Ever since I read about "Voids" I’ve been excited: a retrospective of empty exhibitions. This suitably ridiculous and heady undertaking plays to my taste for ideas that are either really stupid or really smart. Ideas that go back and forth, and sometimes are both at once are possibly the best. A mixture of artists and curators, John Armleder, Mathieu Copeland, Laurent Le Bon, Gustav Metzger, Mai-Thu Perret and Clive Phillpot and Philippe Pirotte, planned this exhibition. It has traveled from the Centre Pompidou in Paris, to the Kunsthalle Bern in Switzerland, where I picked up the catalog, and finally Centre Pompidou- Metz.
I was disappointed to learn that the exhibition would open just after I left Bern. I know it’s kind of dumb to be disappointed about missing a show where there will be nothing there. Luckily they had the catalogue, which functions not only as the most tangible object related to the show, but also disperses the project to anywhere the book travels.
It is a thick, floppy volume with a brown cardboard cover, on which is screened a barely discernable halftone image in silver ink. It is a photograph of the street Yves Klein famously leapt out of a window into in Leap Into the Void, 1960. This tome represents the exhaustive and yet still incomplete efforts of the seven curators’ project. In the opening texts they admit that not everything is covered, but this book that clocks in at nearly 500 pages is lacking very little.
The book is separated into different parts: The usual formality of introductions are set off by co-curator and director of the Centre Pompidou-Metz Laurent Le Bon’s contribution: nothing. A blank page aside from his name and the heading “Foreword.” The first section is “Catalogue,” which discusses the exhibitions in the exhibition along with essays interviews and analyses of the artists. Next is “Anthology,” which collects relevant texts and works related to the subject, some are reprinted, such as Brian O’Doherty’s “The Gallery as a Gesture” while others are newly commissioned, like “Making Nothing out of Something,” by Lucy Lippard. Following this is “Artists’ Pages” one-page contributions by artists invited to respond to the project. The result is mixed and is the weakest.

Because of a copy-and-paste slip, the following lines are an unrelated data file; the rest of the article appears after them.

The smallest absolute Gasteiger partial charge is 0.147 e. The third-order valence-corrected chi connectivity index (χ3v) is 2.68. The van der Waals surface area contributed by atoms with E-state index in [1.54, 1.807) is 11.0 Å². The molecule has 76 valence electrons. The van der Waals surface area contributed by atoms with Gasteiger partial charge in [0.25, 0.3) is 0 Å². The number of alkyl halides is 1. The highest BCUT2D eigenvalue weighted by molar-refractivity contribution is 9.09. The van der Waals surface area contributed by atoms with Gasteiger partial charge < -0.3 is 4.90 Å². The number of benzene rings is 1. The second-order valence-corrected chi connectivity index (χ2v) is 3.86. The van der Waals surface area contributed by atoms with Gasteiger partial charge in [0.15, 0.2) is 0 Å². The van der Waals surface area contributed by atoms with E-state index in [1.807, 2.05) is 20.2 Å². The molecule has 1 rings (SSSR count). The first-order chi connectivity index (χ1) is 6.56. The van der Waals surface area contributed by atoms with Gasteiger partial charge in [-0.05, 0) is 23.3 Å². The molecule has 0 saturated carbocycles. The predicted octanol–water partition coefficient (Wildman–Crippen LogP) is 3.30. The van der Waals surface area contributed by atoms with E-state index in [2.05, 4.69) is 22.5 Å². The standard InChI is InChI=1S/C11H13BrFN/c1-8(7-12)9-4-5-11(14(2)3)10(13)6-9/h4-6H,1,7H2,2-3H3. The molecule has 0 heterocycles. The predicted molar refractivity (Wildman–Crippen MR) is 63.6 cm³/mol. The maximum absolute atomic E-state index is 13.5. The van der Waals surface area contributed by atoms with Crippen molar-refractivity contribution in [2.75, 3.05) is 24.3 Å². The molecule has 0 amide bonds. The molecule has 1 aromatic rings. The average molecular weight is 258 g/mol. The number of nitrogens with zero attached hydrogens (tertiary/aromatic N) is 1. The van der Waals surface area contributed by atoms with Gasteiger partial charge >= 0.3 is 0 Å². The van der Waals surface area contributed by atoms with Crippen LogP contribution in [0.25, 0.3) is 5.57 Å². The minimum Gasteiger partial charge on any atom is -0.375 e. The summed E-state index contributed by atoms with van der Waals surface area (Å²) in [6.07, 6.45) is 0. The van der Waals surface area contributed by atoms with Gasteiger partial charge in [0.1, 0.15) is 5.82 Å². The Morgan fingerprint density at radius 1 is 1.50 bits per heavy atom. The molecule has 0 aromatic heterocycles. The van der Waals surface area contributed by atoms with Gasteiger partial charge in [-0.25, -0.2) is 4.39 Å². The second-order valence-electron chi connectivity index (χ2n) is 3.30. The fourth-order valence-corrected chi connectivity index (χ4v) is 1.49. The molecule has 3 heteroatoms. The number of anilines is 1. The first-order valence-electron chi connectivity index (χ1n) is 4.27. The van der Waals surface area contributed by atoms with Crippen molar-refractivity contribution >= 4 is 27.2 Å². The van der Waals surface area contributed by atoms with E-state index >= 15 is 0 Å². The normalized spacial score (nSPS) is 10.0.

Here is another strange thing that makes me love this book and the project as a whole: in the “General Introduction,” the curatorial committee states that the idea was to “select only the events where a totally empty space, museum or gallery was shown. This excludes all exhibitions where accessories, instruments or temporary architectural devices assist the presentation of emptiness [.]” Two exhibitions were ultimately not included in the show after conferring with the authors of those shows. Michael Asher is included in the “Catalogue” section of the book, but his empty show is not in the actual exhibition. Conversely Stanley Brouwn is included in the show, but not in the catalogue, aside from fleeting references. This is great because Michael Asher, were he to be included in the exhibition, would have just had a label on the wall, like the others, and an empty room in the venue representing the empty show. Brouwn has an empty room and nothing in the book. This is all just wonderfully absurd.
The book also painstakingly investigates the practice of presenting an empty exhibition. As a pretentious conceptual gesture par excellence, it is very deserving of an in-depth investigation. Indeed, because so many artists over the years have done such a thing for so many reasons: withdrawal, refusal, as a gesture of aesthetics or politics. And as it happens it is something as varied as any other trope of art making. Yves Klein in 1958, in the first recorded instance, presented an empty white gallery surrounded by pomp and circumstance accessible only through a blue curtain. This is very different from Laurie Parsons who presented, as her last exhibition before withdrawing from the art world entirely, an empty gallery announced by a postcard devoid of her name and exhibition title. And that is very from different Maria Eichhorn using the entire budget for her show at the Kunsthalle Bern in 2001 to pay for renovations of the building while leaving the exhibition spaces empty.
Then you have to think about how this relates to any traveling exhibition, particularly one you don’t see–you only know it through external means like books, magazines and word of mouth. Here “Voids” is making such things explicit and flipping them around. The catalogue itself is more “there” than the exhibition, an exhibition where there was nothing to see anyway yet was also completely different at each of its venues. And yet I still wish I had been able to see it. So there is aura, which like silence or light can certainly fill a void.